FIRB approval timing – it’s not completely out of your control
With the Christmas and New Year period rapidly approaching, the pressure to complete a transaction before everyone goes on leave is no doubt being felt by all parties involved, especially if your financial year ends 31 December as is becoming increasingly common.
Foreign Investment Review Board (FIRB) approval under the Foreign Acquisitions and Takeovers Act 1975 (Cth) (FATA) is a common condition precedent to transactions involving a cross-border element. Unfortunately, the FIRB approval timetable does not lend itself to a rapid end of year close and is often a timing concern for transactions. FIRB has announced on its website that applications received after 12:00pm on 20 November are likely to face significant delays. This delay is attributable to the Christmas break the Treasury Department (in which the FIRB team sits) and the ATO take over Christmas and their reduced staff numbers either side of the holiday period.
FIRB timeframes – statutory requirements
Holiday period aside, it would be surprising if an application lodged today was decided before Christmas. Under section 77 of the FATA, FIRB has 30 days from when the application fee is paid to make a decision and then a further ten days to notify an applicant of that decision. These time frames are however often extended. FIRB has broad powers to extend the statutory time frame. The most common mechanism for extending an application’s time frame is by FIRB requesting the applicant to apply for an extension. If the applicant declines to do so, FIRB can publish a notice in the Government gazette which allows FIRB to extend the time frame for a further 90 days. As the notice is public it removes the confidentiality of the FIRB process. As such, it is always likely to be in an applicant’s best interest to agree to the extension.
Common time frames for a FIRB application for a non-complex transaction are 40 to 50 days to make a decision and a further few to notify. This period is reduced if FIRB is familiar with the applicant (for example an applicant who has made several applications on a similar basis recently). For more complex applications, potentially ones involving foreign government investors, large agricultural acquisitions, acquisitions of key infrastructure, complex off-shore structures or multiple parties, FIRB has taken as long as 60 – 80 days. This extended time period is due to the large amount of stakeholder engagement FIRB must carry out, including state governments, other departments and agencies, in addition to multiple rounds of requests for information (RFIs).
Strategies to expedite an approval
There are several strategies that can be used to help reduce the overall FIRB approval timetable. These strategies are:
- Advance discussions – FIRB encourages parties to engage with it before an application is made. Although it will not give a binding indication of the decision it will make, FIRB will indicate what its key areas of interest will be allowing you to better brief FIRB when the time to apply for approval comes. McCullough Robertson has met with FIRB several times on behalf of clients, explaining a future applicant’s corporate structure and the intended transaction structure to facilitate a smoother and faster FIRB approval process.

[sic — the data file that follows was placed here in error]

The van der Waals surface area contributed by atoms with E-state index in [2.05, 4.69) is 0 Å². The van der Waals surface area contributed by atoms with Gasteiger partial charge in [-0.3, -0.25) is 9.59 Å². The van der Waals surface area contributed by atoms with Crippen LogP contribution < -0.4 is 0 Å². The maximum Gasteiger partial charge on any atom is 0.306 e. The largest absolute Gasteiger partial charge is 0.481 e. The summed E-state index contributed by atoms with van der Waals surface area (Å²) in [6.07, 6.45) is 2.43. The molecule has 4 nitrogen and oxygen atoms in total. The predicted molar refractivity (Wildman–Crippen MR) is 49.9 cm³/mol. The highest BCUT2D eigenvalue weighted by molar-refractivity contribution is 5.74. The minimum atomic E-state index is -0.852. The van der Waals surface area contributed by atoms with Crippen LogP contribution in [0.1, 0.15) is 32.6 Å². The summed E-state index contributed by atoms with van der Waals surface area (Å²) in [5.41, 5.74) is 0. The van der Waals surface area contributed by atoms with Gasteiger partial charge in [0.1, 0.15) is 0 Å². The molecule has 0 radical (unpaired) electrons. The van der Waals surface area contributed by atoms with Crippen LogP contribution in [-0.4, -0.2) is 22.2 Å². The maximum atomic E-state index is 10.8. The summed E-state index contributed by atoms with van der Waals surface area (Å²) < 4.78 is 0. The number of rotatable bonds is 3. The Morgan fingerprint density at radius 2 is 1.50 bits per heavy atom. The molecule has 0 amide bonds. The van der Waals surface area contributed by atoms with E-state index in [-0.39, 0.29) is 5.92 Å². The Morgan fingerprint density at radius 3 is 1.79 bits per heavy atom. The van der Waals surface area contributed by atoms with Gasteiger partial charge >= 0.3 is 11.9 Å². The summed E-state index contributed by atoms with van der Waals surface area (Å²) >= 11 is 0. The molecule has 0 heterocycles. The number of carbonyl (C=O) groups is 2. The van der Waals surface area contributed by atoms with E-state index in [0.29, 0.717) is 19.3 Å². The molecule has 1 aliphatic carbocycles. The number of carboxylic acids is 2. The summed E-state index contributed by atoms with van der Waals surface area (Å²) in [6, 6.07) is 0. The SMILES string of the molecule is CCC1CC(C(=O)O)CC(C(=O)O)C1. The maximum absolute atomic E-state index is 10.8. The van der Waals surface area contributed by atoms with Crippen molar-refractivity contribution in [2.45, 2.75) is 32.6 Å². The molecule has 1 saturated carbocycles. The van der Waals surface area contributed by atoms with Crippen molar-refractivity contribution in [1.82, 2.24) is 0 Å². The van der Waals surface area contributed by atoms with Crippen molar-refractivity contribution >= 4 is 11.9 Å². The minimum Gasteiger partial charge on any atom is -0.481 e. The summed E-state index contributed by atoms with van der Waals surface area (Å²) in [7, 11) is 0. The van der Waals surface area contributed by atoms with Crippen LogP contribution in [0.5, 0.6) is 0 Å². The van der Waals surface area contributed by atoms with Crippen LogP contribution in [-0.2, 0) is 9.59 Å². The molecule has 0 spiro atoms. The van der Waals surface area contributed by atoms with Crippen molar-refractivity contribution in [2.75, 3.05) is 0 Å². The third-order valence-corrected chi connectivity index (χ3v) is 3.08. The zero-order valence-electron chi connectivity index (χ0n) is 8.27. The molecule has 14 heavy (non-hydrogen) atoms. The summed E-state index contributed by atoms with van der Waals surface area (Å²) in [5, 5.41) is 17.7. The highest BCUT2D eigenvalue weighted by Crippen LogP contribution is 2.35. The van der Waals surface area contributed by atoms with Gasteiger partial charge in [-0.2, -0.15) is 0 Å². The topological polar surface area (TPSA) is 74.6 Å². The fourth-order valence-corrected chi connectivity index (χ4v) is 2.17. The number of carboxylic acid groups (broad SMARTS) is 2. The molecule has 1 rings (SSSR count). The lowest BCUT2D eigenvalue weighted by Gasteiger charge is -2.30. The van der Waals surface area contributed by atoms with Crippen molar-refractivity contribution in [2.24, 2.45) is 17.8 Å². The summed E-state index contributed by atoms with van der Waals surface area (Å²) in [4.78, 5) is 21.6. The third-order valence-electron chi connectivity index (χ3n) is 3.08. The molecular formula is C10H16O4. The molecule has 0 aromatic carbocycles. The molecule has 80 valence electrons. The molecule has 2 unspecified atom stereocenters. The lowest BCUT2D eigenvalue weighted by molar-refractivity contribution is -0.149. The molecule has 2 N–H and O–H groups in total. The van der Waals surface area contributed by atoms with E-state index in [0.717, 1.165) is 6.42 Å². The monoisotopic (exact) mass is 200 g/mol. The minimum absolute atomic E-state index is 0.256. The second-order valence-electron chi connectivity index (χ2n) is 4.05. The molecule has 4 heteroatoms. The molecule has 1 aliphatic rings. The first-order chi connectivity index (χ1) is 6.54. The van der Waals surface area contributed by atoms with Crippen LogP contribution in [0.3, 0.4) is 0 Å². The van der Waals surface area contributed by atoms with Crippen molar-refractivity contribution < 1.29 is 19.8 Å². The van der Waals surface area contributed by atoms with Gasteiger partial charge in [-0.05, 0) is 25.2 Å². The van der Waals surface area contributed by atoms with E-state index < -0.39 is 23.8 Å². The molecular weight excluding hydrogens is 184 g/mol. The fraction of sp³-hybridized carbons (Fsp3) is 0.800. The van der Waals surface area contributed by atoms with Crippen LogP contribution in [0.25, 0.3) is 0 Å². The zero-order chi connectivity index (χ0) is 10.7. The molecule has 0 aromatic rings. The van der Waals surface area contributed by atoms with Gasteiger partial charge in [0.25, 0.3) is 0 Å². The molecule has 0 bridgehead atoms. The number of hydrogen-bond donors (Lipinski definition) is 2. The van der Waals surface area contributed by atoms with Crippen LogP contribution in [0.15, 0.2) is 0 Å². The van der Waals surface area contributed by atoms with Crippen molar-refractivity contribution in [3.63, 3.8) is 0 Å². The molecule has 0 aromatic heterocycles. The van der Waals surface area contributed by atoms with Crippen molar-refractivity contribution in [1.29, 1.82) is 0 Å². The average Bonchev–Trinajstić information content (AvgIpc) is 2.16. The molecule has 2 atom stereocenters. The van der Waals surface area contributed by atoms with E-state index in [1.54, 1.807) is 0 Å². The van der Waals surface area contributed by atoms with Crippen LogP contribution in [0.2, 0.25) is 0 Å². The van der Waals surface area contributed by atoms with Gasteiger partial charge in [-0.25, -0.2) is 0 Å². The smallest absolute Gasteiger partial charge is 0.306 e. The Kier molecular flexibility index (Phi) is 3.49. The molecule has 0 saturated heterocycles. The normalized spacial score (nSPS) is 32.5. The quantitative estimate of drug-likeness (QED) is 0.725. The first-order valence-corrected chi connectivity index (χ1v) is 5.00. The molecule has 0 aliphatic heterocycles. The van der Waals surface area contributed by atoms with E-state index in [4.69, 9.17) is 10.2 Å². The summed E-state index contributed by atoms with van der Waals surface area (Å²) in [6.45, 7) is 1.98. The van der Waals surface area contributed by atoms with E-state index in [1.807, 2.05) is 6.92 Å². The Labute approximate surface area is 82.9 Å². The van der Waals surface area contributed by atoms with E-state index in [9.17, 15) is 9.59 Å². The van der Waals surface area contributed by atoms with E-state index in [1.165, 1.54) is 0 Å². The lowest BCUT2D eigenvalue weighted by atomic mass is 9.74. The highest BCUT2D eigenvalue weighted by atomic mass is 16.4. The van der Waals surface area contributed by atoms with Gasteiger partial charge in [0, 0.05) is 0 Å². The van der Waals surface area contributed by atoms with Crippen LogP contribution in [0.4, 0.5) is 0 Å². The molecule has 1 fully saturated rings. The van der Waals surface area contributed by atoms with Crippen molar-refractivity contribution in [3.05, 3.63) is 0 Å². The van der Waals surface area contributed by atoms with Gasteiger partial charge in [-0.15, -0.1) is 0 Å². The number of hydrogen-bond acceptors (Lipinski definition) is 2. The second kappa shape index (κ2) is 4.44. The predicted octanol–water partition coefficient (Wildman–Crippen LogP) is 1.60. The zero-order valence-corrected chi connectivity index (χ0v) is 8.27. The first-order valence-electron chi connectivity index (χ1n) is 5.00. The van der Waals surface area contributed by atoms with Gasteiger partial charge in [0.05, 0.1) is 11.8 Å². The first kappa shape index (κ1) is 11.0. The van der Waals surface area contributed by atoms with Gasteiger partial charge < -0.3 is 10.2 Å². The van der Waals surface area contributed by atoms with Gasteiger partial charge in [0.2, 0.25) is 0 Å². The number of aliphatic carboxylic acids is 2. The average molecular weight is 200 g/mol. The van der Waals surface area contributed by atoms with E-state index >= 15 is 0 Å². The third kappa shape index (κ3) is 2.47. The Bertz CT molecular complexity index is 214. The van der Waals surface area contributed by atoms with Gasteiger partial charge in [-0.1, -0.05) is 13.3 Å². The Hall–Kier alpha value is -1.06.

- Tax Information – Tax compliance (past, present and future) is now a key feature in any FIRB application and helpfully there is now an online checklist setting out what tax information an application should contain. For any complicated transaction or one with cross-border taxation implications, the ATO strongly encourages applicants to use this tax checklist when completing their application.
- Pre-empt RFIs – It is common in a FIRB process to receive RFIs from FIRB in respect of certain areas of interest (e.g. tax compliance, debt financing and funds flow). As such, when preparing an application it is best practice to try and pre-empt these as it can remove or reduce the entire RFI process thereby reducing the overall application time. Although RFIs are very transactionally specific, including a little bit of extra information can shave several days off the application process.
Regardless of the time frame for a transaction, FIRB is a key and crucial process when applicable. FIRB and the ATO are currently undertaking a widespread enforcement process of anyone who may have overlooked FIRB approval in a transaction or has not complied with any conditions imposed. This aggressive push makes compliance fundamental to a transaction’s long-term success with FIRB, even if it is a speed bump.
Prior engagement with FIRB, compiling a detailed application and anticipating FIRB and its stakeholders’ questions can assist in expediting the FIRB process, making sure it’s not the condition that holds up completion.
If you would like to discuss any of the above issues or have other FIRB queries, please contact us.
This publication covers legal and technical issues in a general way. It is not designed to express opinions on specific cases. It is intended for information purposes only and should not be regarded as legal advice. Further advice should be obtained before taking action on any issue dealt with in this publication.